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The Actuary The magazine of the Institute & Faculty of Actuaries

Millennials may not be able to retire until they are 77

The average millennial is able to save just £103 a month, and at that rate, will have to work until they are 77 before they have enough money to retire, according to a study by giffgaff Money.

Millennials may have to work into their late 70s ©Shuttertock
Millennials may have to work into their late 70s ©Shuttertock

This limited saving would equate to £1,236 a year, with the research showing that almost half of those born between 1982 and 2004 are unable to pay into a pension scheme at all.

It was found that around a third of millennials do have a workplace pension, but are only able to pay in the minimum percentage of their wage – which is often determined by employers.

Giffgaff money managing director, Richard Apletree, said: “It’s a shame to see the financial difficulties of younger workers not only affecting their ability save for the near future, but also forcing them to work long into their retirement years.”

“While some younger people are able to make the minimum contributions to their workplace pension, greater investments often reap generous benefits.

“By hindering their ability to build a solid foundation, the long-term retirement goals of young people can suffer immediate setbacks.”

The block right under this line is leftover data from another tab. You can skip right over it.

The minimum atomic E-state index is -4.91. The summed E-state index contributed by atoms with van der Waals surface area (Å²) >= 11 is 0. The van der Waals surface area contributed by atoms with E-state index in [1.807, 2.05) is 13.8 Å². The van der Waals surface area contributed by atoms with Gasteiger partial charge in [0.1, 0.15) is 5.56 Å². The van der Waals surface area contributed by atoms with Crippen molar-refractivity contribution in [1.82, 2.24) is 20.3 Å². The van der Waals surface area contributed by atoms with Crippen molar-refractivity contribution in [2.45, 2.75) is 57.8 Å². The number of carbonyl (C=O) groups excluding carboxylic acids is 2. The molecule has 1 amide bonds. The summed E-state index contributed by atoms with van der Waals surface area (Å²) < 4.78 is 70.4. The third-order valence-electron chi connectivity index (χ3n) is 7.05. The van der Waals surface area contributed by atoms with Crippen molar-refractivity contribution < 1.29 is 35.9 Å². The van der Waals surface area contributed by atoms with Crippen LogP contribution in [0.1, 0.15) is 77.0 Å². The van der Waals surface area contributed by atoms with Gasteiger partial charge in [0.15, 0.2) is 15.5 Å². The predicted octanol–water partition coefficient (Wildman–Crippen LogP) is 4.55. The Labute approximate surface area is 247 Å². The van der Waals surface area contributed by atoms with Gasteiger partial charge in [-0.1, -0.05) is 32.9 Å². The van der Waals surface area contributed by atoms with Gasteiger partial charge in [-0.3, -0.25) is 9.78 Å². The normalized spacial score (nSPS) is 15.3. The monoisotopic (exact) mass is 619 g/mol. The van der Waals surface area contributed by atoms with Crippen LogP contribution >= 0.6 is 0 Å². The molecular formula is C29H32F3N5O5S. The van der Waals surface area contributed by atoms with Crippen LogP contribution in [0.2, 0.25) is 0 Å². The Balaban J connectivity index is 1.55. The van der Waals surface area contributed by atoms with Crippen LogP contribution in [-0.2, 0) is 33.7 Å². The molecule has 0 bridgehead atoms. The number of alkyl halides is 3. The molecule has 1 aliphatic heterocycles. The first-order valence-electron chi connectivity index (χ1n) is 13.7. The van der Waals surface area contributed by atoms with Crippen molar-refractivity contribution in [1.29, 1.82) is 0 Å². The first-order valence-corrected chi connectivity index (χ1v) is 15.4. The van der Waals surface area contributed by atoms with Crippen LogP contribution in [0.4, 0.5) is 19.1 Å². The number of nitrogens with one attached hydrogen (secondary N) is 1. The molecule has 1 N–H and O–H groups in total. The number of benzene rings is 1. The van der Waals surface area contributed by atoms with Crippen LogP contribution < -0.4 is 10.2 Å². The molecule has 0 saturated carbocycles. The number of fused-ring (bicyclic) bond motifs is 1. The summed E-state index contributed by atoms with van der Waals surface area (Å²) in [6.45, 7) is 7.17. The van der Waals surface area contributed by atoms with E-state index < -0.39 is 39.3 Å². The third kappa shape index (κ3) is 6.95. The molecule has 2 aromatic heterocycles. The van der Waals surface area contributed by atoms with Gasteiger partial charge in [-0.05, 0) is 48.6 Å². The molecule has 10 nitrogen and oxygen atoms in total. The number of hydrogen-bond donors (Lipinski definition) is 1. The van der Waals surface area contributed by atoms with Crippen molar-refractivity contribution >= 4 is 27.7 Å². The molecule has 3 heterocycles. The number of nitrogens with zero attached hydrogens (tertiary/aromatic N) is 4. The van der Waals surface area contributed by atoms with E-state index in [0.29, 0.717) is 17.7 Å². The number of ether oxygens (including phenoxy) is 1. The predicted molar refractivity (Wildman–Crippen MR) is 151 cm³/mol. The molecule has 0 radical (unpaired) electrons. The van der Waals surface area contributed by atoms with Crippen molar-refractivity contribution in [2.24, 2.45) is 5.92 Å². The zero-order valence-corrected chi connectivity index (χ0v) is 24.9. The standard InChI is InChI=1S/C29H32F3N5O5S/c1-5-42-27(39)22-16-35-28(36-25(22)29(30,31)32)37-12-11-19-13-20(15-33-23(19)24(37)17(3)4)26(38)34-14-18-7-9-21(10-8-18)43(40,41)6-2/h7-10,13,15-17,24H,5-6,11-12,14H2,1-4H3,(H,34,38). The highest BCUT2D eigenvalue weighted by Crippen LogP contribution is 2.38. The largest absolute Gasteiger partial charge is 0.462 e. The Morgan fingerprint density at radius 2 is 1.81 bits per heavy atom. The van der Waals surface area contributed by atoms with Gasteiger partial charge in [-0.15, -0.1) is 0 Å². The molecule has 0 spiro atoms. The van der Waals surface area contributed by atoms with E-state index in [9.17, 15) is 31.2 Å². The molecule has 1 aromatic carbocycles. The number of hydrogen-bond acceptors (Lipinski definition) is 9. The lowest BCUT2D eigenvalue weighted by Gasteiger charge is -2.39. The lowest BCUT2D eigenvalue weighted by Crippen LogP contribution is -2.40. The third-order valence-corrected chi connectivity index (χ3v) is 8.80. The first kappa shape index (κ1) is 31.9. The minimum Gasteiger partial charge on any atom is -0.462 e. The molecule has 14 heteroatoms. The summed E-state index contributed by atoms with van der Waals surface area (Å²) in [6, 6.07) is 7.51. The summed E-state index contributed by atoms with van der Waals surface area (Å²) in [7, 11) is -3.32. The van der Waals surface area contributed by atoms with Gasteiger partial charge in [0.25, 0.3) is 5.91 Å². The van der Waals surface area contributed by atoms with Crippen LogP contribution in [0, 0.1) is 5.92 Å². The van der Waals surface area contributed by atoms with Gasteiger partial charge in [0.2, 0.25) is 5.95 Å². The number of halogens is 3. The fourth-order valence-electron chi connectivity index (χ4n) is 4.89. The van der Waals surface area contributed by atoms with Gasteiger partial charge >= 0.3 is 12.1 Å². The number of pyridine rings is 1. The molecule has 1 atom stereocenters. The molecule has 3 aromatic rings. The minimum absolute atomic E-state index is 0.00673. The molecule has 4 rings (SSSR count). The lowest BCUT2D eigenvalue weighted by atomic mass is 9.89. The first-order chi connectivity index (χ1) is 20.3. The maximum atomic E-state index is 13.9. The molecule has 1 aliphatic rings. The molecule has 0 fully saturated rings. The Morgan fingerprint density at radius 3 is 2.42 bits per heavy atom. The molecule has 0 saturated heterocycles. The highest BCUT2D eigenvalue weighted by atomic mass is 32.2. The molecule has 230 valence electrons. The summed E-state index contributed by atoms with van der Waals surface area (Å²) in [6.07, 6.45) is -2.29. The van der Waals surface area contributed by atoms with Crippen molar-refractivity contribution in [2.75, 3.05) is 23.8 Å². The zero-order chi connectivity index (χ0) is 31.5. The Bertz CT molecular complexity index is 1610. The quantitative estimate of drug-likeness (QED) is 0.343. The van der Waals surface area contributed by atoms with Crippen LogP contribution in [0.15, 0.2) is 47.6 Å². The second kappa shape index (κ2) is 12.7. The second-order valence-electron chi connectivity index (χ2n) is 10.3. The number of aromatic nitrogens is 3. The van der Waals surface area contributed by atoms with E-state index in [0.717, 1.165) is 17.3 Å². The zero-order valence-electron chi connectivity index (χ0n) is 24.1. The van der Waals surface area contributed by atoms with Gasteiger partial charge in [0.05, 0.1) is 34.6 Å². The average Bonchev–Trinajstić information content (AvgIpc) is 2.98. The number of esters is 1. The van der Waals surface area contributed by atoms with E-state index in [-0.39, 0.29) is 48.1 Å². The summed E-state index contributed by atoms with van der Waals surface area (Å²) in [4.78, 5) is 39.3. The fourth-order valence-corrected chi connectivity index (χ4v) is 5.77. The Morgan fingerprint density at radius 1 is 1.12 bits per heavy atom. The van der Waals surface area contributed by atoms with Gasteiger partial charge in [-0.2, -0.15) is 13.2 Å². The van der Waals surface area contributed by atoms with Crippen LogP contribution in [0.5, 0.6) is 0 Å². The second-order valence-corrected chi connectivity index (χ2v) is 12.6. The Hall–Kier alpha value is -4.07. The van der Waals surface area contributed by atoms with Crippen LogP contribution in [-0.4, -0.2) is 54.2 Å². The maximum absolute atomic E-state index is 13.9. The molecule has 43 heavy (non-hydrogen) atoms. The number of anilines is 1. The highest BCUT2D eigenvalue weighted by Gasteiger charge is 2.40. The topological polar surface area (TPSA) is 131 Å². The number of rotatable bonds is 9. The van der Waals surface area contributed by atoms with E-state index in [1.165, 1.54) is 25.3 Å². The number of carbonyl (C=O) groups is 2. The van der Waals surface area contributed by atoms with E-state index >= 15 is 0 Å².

The research involved a survey of 1,179 in November last year, and comes after a report from The Resolution Foundation revealed that a typical millennial will earn £8,000 less during their twenties than those in the preceding generation.

It also highlights that people aged 65-74 reportedly hold more wealth than the entire population aged under 45, with the foundation saying: “This generational concentration of wealth is being driven in no small part by the closure of access to generous defined-benefit occupational pension schemes to younger workers.”

The Government Actuary’s Department recommended that anyone aged 30 or younger have their state pension age raised to 70 last week, however, there are concerns that many will never see that money if this was to become law.

Barnett Waddingham, senior consultant, Malcom McLean, said: “We should accept that, for some people, a state pension age of 70 or beyond will mean they will not live long enough to draw their state pension – despite years of contributing to the system.

“We surely cannot simply continue pushing back the state pension age ad infinitum and the point must come where a line has to be drawn somewhere.”

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